i must admit, i feel almost giddy.  first and foremost, sister cheryl is here.  the sensation as a little sister that my competent big sis is here to save the day...well it's palpable.  and effectively  indescribable. she wonders at her inherent "hero status" (simply by stepping off the plane -- but i know as well as anyone that, with 4 growing kids at home, even this thing is no small feat).  second, is the sense that i may not need to see my dad strain for his final breaths. (i did see this status for about an hour two days ago, until re-positioning shifted the demand on his lungs.)  how it will look, exactly, no one is able to outline...but the idea that we may not have to suffer beside him....well, giddy is really the best word.  third and finally, is the sense that i keep getting more time with my dad.  still, after all this time, i thrill at the idea of more.  Insatiable, i am.  well, perhaps this word isn't perfect....but it's close.  

jonathan and bethany will be here in the morning.  would be strange and wonderful, all of us in the same room, loving our dad, and wishing him well as he enters eternity.

i cannot tell you how hopeful i am that another late night call will not come to us tonight.

thank you again, each of you, for all your kindness and support.
soon we will be living with a dad-gap in our lives, but for now -- we phil bruce kids are gifted with just a little more time.
xoxo, k.

perhaps today is the day

we just got a call from the ryan house that dad's closure here on earth could be anytime.  his blood is no longer traveling to his extremities.  we will keep you posted.  please keep dad in your prayers, that his transition will be as smooth as it is meant to be.

love to all,

hallmark therapy

tonight i did something i've never done before.

i bought myself a greeting card.  i've gone to the movies alone before, but never this.  tonight i said, why not?  everytime i go to walgreens and wait for a prescription, i peruse the cards.  i love the artwork, the sentiments.  i think of the people i love, and try to find a card that would be perfect for them.  sometimes i buy them, sometimes i just find the right fit, smile, and then put them back in their proper place.  the ones i buy, i rarely send.  maybe someday i'll be organized enough to get them into the hands of their intended owners.  somehow, though, at least at this point in my life, the picking of them seem to me to be the main point of it all.  strangely satisfying.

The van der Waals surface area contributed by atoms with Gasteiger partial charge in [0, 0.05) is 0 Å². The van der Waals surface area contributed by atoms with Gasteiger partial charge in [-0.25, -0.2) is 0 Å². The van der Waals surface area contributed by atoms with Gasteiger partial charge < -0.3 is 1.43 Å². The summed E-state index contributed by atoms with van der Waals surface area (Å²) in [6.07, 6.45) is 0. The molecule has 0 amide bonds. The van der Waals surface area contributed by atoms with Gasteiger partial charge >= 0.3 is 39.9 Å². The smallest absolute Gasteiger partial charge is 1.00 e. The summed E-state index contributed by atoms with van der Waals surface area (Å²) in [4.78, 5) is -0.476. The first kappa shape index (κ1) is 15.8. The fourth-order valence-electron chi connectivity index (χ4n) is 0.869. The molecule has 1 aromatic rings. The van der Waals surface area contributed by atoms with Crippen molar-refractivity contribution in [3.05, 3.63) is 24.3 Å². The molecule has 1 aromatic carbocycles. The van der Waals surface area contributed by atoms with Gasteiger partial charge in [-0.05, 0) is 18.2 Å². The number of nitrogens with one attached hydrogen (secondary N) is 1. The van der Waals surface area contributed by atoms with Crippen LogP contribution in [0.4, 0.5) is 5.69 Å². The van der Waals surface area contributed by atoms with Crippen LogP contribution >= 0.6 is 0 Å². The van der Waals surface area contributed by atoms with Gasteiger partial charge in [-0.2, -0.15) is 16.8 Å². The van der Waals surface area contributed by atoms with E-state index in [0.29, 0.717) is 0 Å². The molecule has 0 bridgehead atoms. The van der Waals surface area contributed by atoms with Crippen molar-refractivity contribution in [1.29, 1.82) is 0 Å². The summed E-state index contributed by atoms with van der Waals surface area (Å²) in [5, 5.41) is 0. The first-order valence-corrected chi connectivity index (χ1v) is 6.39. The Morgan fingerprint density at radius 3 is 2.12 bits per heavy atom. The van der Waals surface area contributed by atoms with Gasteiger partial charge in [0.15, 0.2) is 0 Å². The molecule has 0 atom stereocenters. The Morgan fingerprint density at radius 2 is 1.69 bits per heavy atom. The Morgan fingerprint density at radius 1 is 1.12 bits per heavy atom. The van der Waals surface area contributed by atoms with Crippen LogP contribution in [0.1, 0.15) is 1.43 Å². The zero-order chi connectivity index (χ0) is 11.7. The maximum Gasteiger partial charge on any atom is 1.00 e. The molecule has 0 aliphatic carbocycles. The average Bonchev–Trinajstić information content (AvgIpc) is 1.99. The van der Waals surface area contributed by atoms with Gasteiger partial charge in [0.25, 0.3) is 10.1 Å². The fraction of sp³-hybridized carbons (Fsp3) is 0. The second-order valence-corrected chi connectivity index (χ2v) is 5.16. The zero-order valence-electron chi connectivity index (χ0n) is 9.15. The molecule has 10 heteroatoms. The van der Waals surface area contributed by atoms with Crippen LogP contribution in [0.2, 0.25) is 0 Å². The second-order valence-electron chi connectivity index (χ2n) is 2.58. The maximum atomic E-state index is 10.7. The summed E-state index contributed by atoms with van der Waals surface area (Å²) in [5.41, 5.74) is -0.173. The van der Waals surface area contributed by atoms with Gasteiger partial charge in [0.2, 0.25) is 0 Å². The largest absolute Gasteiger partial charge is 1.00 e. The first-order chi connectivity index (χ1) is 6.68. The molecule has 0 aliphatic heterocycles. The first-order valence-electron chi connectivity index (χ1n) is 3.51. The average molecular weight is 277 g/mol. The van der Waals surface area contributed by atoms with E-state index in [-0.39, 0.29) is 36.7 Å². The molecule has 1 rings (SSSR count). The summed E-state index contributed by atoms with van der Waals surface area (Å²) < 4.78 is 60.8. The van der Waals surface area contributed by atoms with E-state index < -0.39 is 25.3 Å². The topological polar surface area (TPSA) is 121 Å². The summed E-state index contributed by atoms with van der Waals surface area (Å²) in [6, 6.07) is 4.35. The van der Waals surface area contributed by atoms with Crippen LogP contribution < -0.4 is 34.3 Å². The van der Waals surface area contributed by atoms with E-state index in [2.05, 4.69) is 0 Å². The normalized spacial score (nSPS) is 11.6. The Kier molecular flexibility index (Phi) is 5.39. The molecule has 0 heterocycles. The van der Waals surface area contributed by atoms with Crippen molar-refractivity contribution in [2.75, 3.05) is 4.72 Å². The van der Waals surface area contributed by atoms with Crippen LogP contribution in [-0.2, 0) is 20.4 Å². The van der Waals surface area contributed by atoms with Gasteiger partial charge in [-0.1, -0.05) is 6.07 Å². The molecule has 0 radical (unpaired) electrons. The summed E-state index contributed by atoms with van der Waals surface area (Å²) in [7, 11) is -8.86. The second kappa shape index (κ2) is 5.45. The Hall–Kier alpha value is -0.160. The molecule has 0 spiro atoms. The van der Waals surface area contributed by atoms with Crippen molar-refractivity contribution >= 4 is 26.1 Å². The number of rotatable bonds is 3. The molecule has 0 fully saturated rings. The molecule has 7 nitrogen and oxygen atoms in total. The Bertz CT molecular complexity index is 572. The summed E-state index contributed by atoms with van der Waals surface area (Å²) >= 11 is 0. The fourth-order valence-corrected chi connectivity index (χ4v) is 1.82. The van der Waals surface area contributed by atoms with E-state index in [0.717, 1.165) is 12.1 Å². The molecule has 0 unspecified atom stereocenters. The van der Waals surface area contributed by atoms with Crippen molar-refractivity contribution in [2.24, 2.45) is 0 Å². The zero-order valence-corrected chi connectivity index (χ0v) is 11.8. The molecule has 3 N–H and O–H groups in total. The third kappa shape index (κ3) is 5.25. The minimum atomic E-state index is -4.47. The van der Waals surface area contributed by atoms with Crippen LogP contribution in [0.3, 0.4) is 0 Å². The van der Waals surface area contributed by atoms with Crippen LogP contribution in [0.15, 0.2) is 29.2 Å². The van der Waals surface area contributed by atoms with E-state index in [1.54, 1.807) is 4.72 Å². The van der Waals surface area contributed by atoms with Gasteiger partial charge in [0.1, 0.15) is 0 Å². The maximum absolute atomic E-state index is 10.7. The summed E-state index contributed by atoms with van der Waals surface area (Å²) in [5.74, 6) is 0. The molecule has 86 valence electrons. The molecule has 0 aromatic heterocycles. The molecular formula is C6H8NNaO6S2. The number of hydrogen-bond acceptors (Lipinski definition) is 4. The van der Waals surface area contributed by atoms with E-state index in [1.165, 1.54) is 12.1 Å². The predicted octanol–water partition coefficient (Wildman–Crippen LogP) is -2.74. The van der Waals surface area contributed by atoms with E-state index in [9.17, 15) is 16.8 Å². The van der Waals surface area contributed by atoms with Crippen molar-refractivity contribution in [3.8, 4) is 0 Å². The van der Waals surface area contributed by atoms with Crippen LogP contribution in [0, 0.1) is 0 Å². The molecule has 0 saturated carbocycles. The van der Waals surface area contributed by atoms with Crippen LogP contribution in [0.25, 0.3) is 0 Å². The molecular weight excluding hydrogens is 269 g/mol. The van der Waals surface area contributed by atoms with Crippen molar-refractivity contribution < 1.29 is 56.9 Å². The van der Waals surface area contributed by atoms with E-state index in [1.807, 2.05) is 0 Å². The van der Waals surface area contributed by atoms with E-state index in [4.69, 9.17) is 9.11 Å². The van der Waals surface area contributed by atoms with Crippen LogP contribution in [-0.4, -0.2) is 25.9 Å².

well, tonight, i found a card that seemed perfect for what i would say to myself if i wasn't me.  rather than smile and part ways, i snagged it.  it belongs on my refrigerator, among the collection of precious cards that others have sent me since my dad's illness.

in today's world of online communication (which i stamps, no strain to make it to the post office!) cards are old-fashioned and nearly obsolete.  which makes their arrival in the mailbox all that much more meaningful.  and sometimes, they're the only way to say what's on your heart.

so here's what i have to say to me tonight: 

May God not only lead you
beside the still waters,
may He give you a good long drink
of his SPIRIT.

May He fill your cup
to overflowing
with blessing
after blessing

Thinking of you
and praying
you'll be refreshed by
in your life right now.

Ahhhhh, see what i mean?  that's good stuff!  after recovering from the sheepishness of it all, i've actually come to the conclusion that i've just stumbled upon a great idea.  try it sometime!  your prescription will be ready before you know it.


Dad continues to hold on.  I continue to be grateful for the extra time.  CHERYL IS COMING TOMORROW!!!!!  How this Canadian continues to be so available to us Phoenicians, i'll never know.  but i just can't wait.  i'm ready to share this time with my sis.  my big sis, who always knows what to say, and how to help.

xoxo to each of you!  you mean so much to me.

Wednesday, September 8, 2010

the week begins with changes

hello dear friends and family!

i've missed being here over the weekend, but wow time with best-friend-from-kindergarten laura was amazing.  i may have the opportunity to share some details from her trip (and contemplate the beauty of historic friendships), but for now i thought i'd focus on dad's current status.

i'm actually here right now at the ryan house, using their computer down the hall.  and anxious to get back to him.  so, brevity will work best for now!

monday night, dad's status changed and he entered into what i am now understanding is the "emminent death" process (the typical patient status that inpatient hospice is responsible to support).  so, thankfully, he is able to stay here at the ryan house and complete his journey.  what a privilege to participate in a natural death process.  it's still a lot of work for dad (dying is not easy on the body!), but oh so fitting and so good.